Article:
Social lending platforms: new opportunities, but with some risks
Not only start-up entrepreneurs, but small and medium sized business owners the world over have experienced first-hand, exactly how challenging it can be to obtain financing. Even now, more than 5 years after the recession caused by the Great Financial Crisis, most SMEs cannot borrow easily, if at all, from their local bank.
At the same time, however, the internet and fintech are facilitating and supporting the emergence of newer types of lending platforms. While not without risk, these platforms are already opening up more opportunity for SME business expansion, which is desperately needed by the main engine of growth in every functioning economy.
So what is a social lending platform, and how does it differ from traditional lenders, including banks and building societies? The first social lending platforms were established in the US – not too surprisingly given the existence of Silicon Valley, and given that the US has monetized the power of the internet more successfully than anywhere else.
The operators of a social lending, or Peer to Peer (P2P) lending platform as it is also known, provide an online-only service of matching borrowers and lenders. The typical service is delivered for a relatively small fee, which frequently involves a transaction charge and a percentage of the interest paid. And of course, the banking intermediary is removed.
A couple of the bigger and longer established players in the industry are Prosper Marketplace and Lending Club. Billions of dollars in loans have now been issued on these and other similar platforms. Initially the aim of P2P lending was personal use loans, but nowadays lending is for a variety of uses including SME business loans.
For the borrower, kicking off the process is as simple as filling out an online form to determine eligibility. Eligibility will depend on credit worthiness, and the background of the borrower – an applicant with a steady job always looks good!
Assuming the potential borrower gets the go-ahead, he or she can then check what kind of loan is possible, and the terms, including period and interest rate applied. If he or she makes the decision to put in an application for a loan, there is usually a minimal waiting period of a day or two at most, the relevant financial documents are all online, and the money arrives a few business days later. None of this would be even conceivable for a bank.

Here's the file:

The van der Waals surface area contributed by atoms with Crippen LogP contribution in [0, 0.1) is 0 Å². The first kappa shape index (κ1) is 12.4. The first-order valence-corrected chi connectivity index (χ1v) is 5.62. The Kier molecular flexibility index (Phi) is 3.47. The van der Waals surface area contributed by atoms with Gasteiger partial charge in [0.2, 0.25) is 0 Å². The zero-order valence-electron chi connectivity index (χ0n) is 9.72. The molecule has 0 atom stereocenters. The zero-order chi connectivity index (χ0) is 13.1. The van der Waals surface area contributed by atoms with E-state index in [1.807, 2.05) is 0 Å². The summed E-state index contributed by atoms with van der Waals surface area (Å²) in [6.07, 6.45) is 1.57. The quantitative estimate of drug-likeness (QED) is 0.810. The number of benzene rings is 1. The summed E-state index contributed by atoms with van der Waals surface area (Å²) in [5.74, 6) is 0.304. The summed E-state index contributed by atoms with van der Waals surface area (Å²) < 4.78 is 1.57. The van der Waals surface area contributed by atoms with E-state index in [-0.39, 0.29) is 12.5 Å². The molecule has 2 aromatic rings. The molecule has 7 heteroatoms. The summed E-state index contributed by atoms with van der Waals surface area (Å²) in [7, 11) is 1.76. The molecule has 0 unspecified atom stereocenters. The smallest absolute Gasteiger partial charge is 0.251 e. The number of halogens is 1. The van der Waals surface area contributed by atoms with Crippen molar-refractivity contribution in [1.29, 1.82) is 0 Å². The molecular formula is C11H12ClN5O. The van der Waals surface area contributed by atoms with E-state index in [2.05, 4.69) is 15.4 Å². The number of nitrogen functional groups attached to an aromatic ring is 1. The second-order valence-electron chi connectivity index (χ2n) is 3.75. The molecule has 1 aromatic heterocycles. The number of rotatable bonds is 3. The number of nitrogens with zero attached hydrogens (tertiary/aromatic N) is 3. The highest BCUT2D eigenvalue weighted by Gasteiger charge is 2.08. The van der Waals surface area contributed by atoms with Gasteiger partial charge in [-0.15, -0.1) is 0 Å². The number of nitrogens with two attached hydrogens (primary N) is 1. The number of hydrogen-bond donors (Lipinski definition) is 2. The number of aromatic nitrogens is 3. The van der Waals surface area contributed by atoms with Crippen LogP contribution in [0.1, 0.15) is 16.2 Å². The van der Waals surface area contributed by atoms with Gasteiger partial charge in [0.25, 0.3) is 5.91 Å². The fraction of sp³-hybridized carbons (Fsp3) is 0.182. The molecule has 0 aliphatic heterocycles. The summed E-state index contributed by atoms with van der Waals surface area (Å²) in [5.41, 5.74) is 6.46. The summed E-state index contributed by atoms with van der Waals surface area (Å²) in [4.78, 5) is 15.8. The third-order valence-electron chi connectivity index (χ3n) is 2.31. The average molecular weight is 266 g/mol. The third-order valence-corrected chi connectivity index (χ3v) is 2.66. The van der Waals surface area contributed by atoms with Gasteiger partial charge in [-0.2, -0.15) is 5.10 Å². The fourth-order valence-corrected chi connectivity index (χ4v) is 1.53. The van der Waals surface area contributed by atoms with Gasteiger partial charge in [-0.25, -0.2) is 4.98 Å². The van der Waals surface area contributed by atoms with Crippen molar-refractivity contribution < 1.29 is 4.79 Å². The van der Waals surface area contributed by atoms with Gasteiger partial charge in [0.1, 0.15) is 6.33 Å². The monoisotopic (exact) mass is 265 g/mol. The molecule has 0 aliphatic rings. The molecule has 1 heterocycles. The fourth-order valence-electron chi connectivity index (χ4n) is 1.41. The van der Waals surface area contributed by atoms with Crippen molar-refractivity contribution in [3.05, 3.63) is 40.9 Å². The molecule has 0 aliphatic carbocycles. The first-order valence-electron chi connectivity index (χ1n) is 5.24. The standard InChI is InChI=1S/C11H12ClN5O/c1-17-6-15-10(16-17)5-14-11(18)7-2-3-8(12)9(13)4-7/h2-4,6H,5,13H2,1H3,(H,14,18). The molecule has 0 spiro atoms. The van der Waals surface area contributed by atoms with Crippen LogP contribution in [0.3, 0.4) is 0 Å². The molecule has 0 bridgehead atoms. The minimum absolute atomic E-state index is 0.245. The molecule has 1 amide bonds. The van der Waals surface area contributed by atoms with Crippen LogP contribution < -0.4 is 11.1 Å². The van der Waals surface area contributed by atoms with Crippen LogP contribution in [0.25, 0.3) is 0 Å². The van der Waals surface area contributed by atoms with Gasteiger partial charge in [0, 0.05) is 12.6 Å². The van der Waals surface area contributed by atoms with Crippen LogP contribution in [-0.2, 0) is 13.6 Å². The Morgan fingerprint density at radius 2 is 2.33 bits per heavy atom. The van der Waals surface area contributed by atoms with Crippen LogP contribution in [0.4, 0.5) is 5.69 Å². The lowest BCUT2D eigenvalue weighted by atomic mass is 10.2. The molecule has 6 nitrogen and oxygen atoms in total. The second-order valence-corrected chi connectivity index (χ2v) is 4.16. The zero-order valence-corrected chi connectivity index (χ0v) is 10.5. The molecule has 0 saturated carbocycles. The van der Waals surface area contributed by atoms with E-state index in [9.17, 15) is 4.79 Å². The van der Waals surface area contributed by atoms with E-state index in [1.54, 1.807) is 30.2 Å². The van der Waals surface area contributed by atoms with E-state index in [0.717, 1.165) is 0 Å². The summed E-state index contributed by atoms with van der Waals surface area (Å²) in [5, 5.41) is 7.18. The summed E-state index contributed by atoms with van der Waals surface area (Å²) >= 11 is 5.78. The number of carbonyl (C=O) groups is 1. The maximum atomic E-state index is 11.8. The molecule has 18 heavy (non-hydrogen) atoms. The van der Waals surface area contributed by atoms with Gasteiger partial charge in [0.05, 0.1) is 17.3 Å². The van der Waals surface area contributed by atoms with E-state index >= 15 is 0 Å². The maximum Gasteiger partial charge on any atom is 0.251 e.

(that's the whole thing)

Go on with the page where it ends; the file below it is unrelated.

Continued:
Interest rates in most peer-to-peer marketplaces range from as low as 5% up to over 30%, and both credit quality of the borrower and the purpose of the loan will normally be taken into account. Prosper has a $35,000 loan amount cap on its loans, while with some companies in the industry, P2P business loans for amounts of up to $300,000 are available.
One of the benefits of social lending is that lenders compete for the opportunity to fund a loan. When a borrower submits an application, there will likely be several lenders making funding offers at different interest rates. This ‘bidding’ process ensures the best possible terms for the borrower.
In many cases the terms will actually be substantially better than those offered by a bank or commercial lender for SME financing. When a borrower has established a good track record of borrowing and making the repayment on time, it will become easier to take out another loan on the platform, and the terms offered by lenders will improve.
For the lender, social lending platforms are an opportunity to earn a higher level of interest than on a regular deposit or savings vehicle. All of the major P2Ps carry out background checks on borrowers, and continually review borrower performance. The site provides potential lenders with access to a borrower's financial data, as well as any previous transaction performance data, before they make the loan.
Once a loan is taken out, scheduled interest payments and principal repayments are made directly through the secure online management system on the website, and lenders can monitor the loan payments online.
There are 2 major risks to borrower and lender considering P2P lending. The first is obviously the ‘unknown’ borrower and ‘unknown’ lender. The vast majority of loans are unsecured. While the probability of either party failing to live up to the loan agreement may be low, it is not negligible.
The second major risk is lack of full regulatory protection. Unlike the global banking sector which is obliged to conform to ever increasing global regulation, P2P lending is not globally regulated. Indeed, in some countries, it is not regulated at all, while in others, it is regulated out of existence!
Clearly over-regulation is not a good thing, but protection of consumers is. When comparing P2P providers, a regulated entity will always give you relatively more protection. Therefore, before embarking on any financial adventure in P2P lending, make sure that you are fully aware of what protections and rights will be guaranteed.